Conflicts disclosure by proxy advisory firms that provide services other than voting recommendations (such as voting solutions) must be enhanced

When making voting recommendations, a proxy advisory firm providing these additional services must determine whether its relationship with the company or any shareholder proponent is significant or whether it has any material interest in the subject matter of the vote (including by examining the type of service being provided, the compensation received and the relationship between the voting recommendation and the particular transaction with the company or proponent). A relationship would be considered significant or an interest would be considered material if knowledge of the relationship or interest would reasonably be expected to affect the recipient's assessment of the reliability and objectivity of the proxy advisory firm and advice.

If a significant relationship or material interest exists, the proxy advisory firm must disclose the relationship or interest with enough detail to enable the recipient of the advice to understand the nature and scope of the relationship or interest and the steps taken to mitigate the conflict and to assess the reliability or objectivity of the recommendation. Boilerplate disclosure that a relationship may or may not exist is insufficient, as is a statement that such information will be provided upon request. The disclosure must be made so as to allow the client to assess the advice provided and the relationship or interest at or about the same time that the client receives the voting recommendation, although such disclosure may be made publicly or privately between the proxy advisory firm and the client.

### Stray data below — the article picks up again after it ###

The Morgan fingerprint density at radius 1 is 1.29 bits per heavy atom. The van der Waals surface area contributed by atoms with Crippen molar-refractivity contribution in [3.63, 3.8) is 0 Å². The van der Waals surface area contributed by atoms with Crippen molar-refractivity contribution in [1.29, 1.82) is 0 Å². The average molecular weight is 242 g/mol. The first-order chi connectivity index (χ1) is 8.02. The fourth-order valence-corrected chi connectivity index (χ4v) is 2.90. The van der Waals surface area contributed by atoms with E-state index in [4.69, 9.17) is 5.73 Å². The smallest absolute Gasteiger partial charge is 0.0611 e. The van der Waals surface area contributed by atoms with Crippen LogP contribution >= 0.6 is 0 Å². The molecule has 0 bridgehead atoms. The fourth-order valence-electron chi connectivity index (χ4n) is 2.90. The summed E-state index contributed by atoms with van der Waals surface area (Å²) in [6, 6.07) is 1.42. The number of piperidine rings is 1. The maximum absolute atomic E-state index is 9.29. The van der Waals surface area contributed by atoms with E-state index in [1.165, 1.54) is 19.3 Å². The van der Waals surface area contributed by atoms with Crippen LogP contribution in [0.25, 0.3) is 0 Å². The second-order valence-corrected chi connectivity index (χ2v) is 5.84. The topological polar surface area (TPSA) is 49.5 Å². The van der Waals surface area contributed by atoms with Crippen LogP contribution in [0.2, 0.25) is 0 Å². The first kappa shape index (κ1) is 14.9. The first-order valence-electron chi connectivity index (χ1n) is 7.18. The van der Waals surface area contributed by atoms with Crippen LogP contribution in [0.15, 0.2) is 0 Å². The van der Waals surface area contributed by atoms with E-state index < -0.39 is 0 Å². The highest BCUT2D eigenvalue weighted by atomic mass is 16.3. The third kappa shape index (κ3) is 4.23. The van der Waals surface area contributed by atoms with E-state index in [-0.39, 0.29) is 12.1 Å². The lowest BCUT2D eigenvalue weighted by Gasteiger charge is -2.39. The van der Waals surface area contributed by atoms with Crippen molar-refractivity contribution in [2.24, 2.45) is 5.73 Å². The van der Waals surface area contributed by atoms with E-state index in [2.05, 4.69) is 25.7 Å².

Proxy advisory firms are exempted from most of the SEC's proxy rules because of two specific provisions and are reminded that they must meet the conditions to the exemptions in order to continue their reliance thereon

SLB No. 20 reiterates that proxy advisory firms would generally be subject to the SEC's proxy rules if not for two specific exemptions. Rule 14a-2(b)(1) is available to proxy advisory firms that provide only voting recommendations, but not if the firms also provide other services, such as allowing an investor to establish, before receiving proxy materials for a particular shareholder meeting, general guidelines or policies that the proxy advisory firms would then apply to vote on behalf of the investor because that would constitute a solicitation of the "power to act as a proxy" in violation of the exemption. Proxy advisory firms that provide other services could rely on the Rule 14a-2(b)(3) exemption from the proxy rules, but only if the firms provide adequate disclosure of conflicts (as described above) and meet the exemption's other conditions, including that the proxy advisory firms render such advice in the ordinary course of business, receive no special commission or remuneration for furnishing the advice from any person other than the recipient of the advice and others who receive similar advice and do not furnish the advice on behalf of any person soliciting proxies or on behalf of a participant in a contested election.

SLB No. 20 consists of 13 questions and answers and can be found athttp://www.sec.gov/interps/legal/cfslb20.htm.